How to Make Your Own Night Vision Goggles for Under 50 Part One
First and foremost I should say that you get what you put in, meaning if you buy a product you get what you pay for, when making something the more hard work you put into it the better it will be. First the following is what you need to make a working night-vision goggle.(If you read my other night-vision article this will be a commercial infrared and low-light night-vision.) If the rest of this paragraph gets more technical than you care about skip to the list of needed materials. Upon further research I believe this Night-vision goggle is actually near-infrared. This means the LEDs used are near infrared not pure infrared, this discovery explains why the LEDs give off a red glow. Also they are more effective because the camera can see the near infrared light but infrared is right on the edge of what the camera can see, making the LEDs invisible in the dark but they don't offer much range in night-vision.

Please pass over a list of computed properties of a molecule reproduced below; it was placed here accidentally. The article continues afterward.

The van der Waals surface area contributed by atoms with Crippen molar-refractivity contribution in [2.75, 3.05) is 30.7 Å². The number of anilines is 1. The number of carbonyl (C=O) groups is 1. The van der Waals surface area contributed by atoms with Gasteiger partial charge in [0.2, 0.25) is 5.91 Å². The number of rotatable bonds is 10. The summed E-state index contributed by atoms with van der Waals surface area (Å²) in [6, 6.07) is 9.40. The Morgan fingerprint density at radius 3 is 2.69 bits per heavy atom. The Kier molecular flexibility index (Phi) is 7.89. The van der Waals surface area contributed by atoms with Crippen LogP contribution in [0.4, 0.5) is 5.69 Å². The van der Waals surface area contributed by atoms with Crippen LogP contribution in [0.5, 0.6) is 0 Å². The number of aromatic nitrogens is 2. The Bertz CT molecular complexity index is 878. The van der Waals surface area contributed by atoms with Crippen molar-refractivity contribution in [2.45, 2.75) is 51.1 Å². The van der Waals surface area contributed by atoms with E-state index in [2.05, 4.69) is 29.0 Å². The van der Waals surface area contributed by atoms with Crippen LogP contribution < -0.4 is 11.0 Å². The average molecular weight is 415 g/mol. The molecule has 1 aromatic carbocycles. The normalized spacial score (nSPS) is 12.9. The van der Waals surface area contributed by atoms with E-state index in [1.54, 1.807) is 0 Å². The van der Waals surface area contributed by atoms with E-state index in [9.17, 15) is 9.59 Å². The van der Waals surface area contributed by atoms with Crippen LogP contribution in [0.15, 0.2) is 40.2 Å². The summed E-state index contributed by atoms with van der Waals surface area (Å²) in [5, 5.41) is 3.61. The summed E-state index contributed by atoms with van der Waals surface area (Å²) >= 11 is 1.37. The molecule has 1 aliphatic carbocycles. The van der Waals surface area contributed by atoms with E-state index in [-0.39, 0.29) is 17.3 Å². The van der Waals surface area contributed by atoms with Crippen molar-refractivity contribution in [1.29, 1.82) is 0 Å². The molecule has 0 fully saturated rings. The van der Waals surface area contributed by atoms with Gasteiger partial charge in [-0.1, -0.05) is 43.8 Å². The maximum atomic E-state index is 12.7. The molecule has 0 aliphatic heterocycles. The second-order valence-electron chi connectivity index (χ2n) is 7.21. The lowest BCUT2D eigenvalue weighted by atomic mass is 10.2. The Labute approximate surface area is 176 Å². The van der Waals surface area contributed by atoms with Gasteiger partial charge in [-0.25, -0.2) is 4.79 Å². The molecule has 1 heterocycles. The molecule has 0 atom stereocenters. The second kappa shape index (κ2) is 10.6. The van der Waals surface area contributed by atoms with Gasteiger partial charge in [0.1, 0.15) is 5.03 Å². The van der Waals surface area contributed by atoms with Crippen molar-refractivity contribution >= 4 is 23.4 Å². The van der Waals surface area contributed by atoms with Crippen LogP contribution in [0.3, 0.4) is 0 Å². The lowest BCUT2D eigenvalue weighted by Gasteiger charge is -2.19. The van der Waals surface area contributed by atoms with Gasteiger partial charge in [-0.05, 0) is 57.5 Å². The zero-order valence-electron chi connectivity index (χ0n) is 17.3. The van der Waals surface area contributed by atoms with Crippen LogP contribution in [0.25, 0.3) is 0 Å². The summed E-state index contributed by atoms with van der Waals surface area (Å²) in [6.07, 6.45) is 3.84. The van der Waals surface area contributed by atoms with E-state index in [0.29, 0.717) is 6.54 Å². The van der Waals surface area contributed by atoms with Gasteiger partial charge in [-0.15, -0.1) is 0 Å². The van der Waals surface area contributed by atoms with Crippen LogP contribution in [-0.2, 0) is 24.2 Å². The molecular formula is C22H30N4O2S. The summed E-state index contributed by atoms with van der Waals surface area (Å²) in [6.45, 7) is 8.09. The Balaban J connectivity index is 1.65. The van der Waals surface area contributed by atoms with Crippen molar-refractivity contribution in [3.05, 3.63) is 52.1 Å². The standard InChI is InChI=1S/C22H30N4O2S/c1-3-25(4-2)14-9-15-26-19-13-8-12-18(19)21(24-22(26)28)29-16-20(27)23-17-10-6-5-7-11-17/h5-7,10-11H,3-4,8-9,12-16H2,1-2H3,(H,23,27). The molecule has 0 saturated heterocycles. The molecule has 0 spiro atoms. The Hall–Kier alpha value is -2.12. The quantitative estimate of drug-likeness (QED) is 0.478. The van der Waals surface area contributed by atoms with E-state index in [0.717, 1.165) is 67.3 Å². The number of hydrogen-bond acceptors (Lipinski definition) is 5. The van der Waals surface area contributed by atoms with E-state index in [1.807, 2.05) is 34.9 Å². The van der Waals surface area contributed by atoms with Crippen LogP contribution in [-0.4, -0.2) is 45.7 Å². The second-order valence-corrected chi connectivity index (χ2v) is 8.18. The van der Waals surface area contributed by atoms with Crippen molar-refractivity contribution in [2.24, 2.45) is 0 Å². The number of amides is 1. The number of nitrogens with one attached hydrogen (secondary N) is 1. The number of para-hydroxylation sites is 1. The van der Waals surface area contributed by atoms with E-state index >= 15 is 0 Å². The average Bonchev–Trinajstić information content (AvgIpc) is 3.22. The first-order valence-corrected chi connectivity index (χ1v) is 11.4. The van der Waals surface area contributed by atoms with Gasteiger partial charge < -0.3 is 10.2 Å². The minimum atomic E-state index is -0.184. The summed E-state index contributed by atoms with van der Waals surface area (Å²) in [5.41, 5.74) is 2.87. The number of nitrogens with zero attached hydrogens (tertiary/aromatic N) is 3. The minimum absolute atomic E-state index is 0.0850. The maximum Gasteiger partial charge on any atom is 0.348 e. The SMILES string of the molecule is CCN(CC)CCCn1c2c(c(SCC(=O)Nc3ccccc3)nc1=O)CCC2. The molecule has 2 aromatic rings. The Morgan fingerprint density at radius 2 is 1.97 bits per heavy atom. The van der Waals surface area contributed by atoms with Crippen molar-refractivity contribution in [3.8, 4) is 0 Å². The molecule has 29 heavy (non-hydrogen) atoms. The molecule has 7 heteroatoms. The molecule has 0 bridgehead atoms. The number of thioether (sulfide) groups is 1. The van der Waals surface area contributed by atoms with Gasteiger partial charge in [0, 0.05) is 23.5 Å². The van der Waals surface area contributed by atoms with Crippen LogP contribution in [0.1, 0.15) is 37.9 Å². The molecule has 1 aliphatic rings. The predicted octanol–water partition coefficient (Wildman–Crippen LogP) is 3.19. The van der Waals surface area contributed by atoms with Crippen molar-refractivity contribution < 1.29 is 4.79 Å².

- At least 10, 200 mW 10 millimeter triple chip infrared LEDs in the 850nm range (as long as they're 200mW you can use smaller ones if you want, we will be using ten in this project). I also recommend you get the holders of the corresponding size, they make it easier to hold the LEDs in place without tape.
- "Hobby Box" which can be purchased from Radio shack, you'll need one at least 6" x 4" x 2", if this will be your first project I recommend you try to get one a little bigger.
- Also from Radio shack, you'll need 10 Ohm resisters (sold in five packs, one pack is good).
- Two 9-volt batteries
- One or two simple switches, the linked example are excellent because they come with plenty of extra wire that you can use else where in the project.